Should same-sex couples adopt? It seems likely settled, in historic turnaround, that they can, in all 50 states, after a decision turning down Mississippi’s anti-same-sex-couple adoption law this spring, with opinion shown in this Huffington article. I’ll add an article supporting the idea that children raised in homes of stable gay couples do as well as anyone.
I must prefix the rest of this by noting that the DC Center for the LGBT Community in Washington plans an information forum in November 2016 on adoption and foster care. It may be intended mainly for couples, but there is a suggestion that all are welcome.
There’s no question that suitability of a parent depends on the character of the parent. It’s pretty easy to imagine Alan Turing as an ideal father figure because he had such unusual integrity and charisma, even though he never tried that role. As a single “straight” man. Edward Snowden comes across the same way to me, because of focus on a moral ideal.
When I was working on my first “Do Ask, Do Tell” book in the 1990s, I was surprised to find out how far the subject of gay parents had advanced (when compared to the debate on gay marriage, which was just then livening up in Hawaii). I read a book “Getting Simon: Two Gay Doctors’ Journey into Fatherhood” by Kenneth Morgen, about how determined a Maryland gay couple was to raise a son.
But I want to come at this question through a back door. Should non-traditional parents adopt children? That means not just same-sex couples but singles as well. It also includes ancillary questions like offering foster care, or even overseas sponsorship.
That would seem to depend on the overall level of need, about which evidence online is quite variable and inconsistent.
But if the need is great, that could imply a moral obligation for those who are able to consider adoption.
Adults seem to vary widely on whether they want children. Some couples struggle with fertilization and it is their narratives that sometimes gives valuable clues to the need, as in some cases couples don’t find that there are that many “suitable children” to adopt. A poster at Babycenter notes this real-world experience of many (traditional) couples.
I recall my last year living in Minneapolis, 2003, where I would see seats or signs at bus stops indicating a need for single people to adopt or offer foster care.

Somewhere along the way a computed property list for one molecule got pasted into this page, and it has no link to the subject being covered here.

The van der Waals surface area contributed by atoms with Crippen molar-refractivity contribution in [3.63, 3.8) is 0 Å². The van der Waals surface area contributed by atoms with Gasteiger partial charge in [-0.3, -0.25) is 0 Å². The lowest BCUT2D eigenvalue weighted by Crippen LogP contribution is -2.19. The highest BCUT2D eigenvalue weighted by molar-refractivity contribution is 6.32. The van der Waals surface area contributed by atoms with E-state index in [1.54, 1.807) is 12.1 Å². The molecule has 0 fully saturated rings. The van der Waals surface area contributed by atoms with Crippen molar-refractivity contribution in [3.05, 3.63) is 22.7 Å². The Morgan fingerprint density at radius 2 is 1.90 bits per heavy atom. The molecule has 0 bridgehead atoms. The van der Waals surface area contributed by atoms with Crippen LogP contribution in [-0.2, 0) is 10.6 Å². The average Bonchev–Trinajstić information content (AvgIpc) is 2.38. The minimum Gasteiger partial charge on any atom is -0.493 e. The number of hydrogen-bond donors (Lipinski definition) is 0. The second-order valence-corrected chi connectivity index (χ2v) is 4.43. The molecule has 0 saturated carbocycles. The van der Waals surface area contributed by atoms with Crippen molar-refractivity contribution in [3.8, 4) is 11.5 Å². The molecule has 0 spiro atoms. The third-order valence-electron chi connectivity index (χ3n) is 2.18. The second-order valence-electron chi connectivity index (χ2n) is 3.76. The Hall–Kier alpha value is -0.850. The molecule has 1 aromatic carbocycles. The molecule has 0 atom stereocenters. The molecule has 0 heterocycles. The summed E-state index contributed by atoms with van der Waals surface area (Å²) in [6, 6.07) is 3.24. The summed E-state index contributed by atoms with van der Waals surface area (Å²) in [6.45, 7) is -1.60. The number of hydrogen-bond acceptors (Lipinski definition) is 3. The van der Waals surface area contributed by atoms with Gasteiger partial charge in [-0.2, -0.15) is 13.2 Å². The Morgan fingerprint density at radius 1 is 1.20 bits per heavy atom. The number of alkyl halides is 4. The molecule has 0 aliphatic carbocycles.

There is also a lot of tension on the Internet over whether all capable adults should be prepared to raise children, or if there is something wrong with not “wanting” them. There’s no question, that the “educated middle class” perceives a loss of economic opportunity (men as well as women) and considerable economic risk in having kids at the most “desirable” ages (mid to late 20s). Student debt is a problem. The issue obviously interacts with the intellectual shallowness of the paid family leave debate (like who pays for it?) In a real world, single people often wind up raising siblings’ children (sometimes as a condition for inheriting estates).
The idea that not every adult “wants” kids seems to rankle some people. As this article from Australia suggests, some see it as a kind of “draft dodging”. The BBC reports that people who say outright that they don’t want kids being bullied on social media. Time Magazine even dismisses the reasons for not wanting kids as inappropriately self-serving. The Federalist even refers to a book “What to Expect When No One’s Expecting: America’s Coming Demographic Disaster” I note the idea of the “personal (mis)use of sex”.
An important process behind this kind of thinking is the idea that much of what is interesting in life only works when “everybody else has to do what you have to do.” In an individualistic world, no one has a right to expect that sort of mandatory solidarity from others. But that’s how authoritarian societies (probably inhabiting whole planets) work.
So, let’s comeback to the questions: can (and should) single people adopt? Parents magazine (generally conservative) gives a guarded “yes”. “Unmarried equality” backs this up with more specifics and notes that some states have specified precedence rules requiring considering married couples first. There’s also the synopsis of a debate from Brazil on whether single people should be allowed to adopt.
Besides adoption and foster car, there is the idea of informal sponsorship of children overseas, which many charities propose. These involve having correspondence with a particular child. To me this now seems a bit inappropriate unless “you” are ready for full responsibility, could travel there and try to adopt.
There is a cold, existential reality that “people life me” face. It is hard to feel personal connection (beyond intellectual empathy) to children of the next generation needing to be supported and reared, without having successfully connected to a member of the opposite sex through sexual intercourse, with a total surrender of self implicit in the process, however temporary and usually reversible.
Update: Oct. 1
A group called UMFS (United Methodist Family Services) had a booth today at northern Virginia LGBT Pride and told me that single people, at least for foster care and probably adoption, were needed. The spokesperson said that couples who claim they cannot find children to adopt usually are “picky” about who they will accept (by age, race, and lack of special needs). Older children who have been in foster care often do have behavior problems.
An aunt in Ohio took care of two foster children on a farm in the 1950s when I visited in the summer. The boy played baseball and was an avid Indians’s fan — and I saw many games in the “Mistake by the Lake” in Cleveland (with the Senators). The girl became a journalist in the Cleveland area.
(Posted: Friday, September 30, 2016 at 3:30 PM EDT)